Feliciano, Ives, and Williams can all go to hell

By the time many of you get around to reading this column, the 2013 holiday season will have officially begun.
But my thoughts aren’t quite on the holidays yet. Last week, news outlets everywhere reported on the 50th anniversary of the assassination of John F. Kennedy.
Amid all the talk of Dallas, book depository windows, and Oswald, I heard Kennedy’s famous exhortation.
“Ask not what this country can do for you, but what you can do for your country.” It really struck a nerve with me.
After covering two community forums on drug abuse and suicide, not to mention reading over the case reports from the Sheriff’s office, I know there are many of us who could use a generous dose of holiday spirit — the real kind.
Just a small bit of advice to you readers.
If your last fortnight has been similar to mine, you might want to wait a few days before buying tickets to “Catching Fire,” the second part of The Hunger Games trilogy.
Let me tell you, nothing says “Happy Holidays” quite like watching a movie about the oppression of a tyrannical government on the middle classes and working poor.
Fortunately, it also happens to be a very good movie and, unlike a lot of movies released around this time, it does inspire quite a bit of thought.
Which, to be candid, is exactly the kind of holiday spirit I prefer.
One of the minor tugs-of-war my wife and I engage in throughout the holidays is just how much is “too much” Christmas music.
For her, there is no such thing as “too much.” When she is driving to work alone, the radio is tuned to every Christmas mix station on the band and, for variety, the XM Christmas music channel.
Me? I can’t handle that much holly and jolly.
I have already developed an irrational hostility toward Burl Ives and Jose Feliciano for ever recording “Holly Jolly Christmas” and “Feliz Navidad,” respectively.
The only reason Gene Autry is okay is because I reserve all my remaining ill-will toward Andy Williams’ “It’s the Most Wonderful Time of the Year.”
It’s a perfectly wonderful song, but it doesn’t quite match the way I like to approach the holidays.
I always thought the song made too many demands on my mood.
The course of these last two weeks has asked us all to digest a lot of information about issues affecting this community. It has posed many questions and laid down some challenges for us all to consider.
But we all know that the answers are elusive. At the Champions forum in the Christian Church, I thought Doug Miller spelled out well his personal sense of frustration that there is no magic answer to the drug abuse problem affecting this region. But he also defined for the community the challenges and long term goals we need to achieve.
He laid it down for us. It starts with the community, not the legal system. By the time he gets involved, its too late most of the time.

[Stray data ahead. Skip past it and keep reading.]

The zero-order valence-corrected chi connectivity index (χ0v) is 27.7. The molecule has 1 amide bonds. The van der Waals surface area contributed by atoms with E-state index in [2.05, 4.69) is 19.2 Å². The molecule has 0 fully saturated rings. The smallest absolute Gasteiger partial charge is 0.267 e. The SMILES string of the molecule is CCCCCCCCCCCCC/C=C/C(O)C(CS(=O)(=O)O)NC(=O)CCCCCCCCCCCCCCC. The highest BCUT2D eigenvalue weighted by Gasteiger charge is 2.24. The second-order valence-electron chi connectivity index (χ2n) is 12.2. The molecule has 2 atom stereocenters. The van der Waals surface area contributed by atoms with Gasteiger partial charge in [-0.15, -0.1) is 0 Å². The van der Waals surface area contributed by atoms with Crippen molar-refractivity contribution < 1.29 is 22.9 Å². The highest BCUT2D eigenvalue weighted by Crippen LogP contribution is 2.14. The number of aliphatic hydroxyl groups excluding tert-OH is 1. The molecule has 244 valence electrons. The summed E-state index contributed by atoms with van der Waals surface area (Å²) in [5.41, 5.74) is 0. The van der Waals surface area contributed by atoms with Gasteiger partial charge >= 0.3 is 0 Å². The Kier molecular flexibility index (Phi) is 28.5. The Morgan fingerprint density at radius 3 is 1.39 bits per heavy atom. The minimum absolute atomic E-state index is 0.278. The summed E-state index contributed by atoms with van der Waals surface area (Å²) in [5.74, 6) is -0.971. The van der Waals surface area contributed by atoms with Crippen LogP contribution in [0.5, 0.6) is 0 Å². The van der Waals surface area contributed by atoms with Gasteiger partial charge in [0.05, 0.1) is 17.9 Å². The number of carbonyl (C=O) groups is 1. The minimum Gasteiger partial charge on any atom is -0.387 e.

But after the challenge has been posed, what perfect timing to take a brief hiatus this holiday season to mull over the ways that we can contribute to the answer.
I think the end of the year should invite that kind of reflection, even if it doesn’t lend itself to making this time the most wonderful of the year.
It is important to celebrate the ways that we are already moving forward and the plateaus we have reached. And personally, I think those quiet moments of celebration are as important as our thoughts for others at this time.
But its also a time to take a breath, enjoy the celebrations, and think upon a new start, not just for ourselves, but in service to our community.
Kennedy had it right. Its not about ourselves and its not about what we can get. It always is about how we can serve.

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Was there ever a time when the world wasn’t coming to an end?

Was there ever a time when the world wasn’t coming to an end?

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When I was an undergraduate at Denison University, one of my senior study classes focused on the year 1939. Why we were studying that specific year is not pertinent other than to point out that, in pop culture, the year began with the release of the movie “The Wizard of Oz” and ended with “Gone With the Wind,” which my professor considered an apt metaphor for our country’s history as we emerged from The Great Depression and entered World War II.
As part of my research, I was rummaging through the periodicals reading articles from a popular music magazine of the late 1930s. In the letters section of one issue, a reader asked if it would harm a serious musician’s development if they dabbled in the playing of swing music or jazz. You know, just for kicks.
The editor’s response was stern.
Not only would playing jazz erode the student’s natural musical ability, it would lead the student along a steady downward path to moral degradation and sin. Jazz, the editor wrote, was the gateway to alcoholism, drug abuse, teen pregnancy and every other societal ill that beset the age.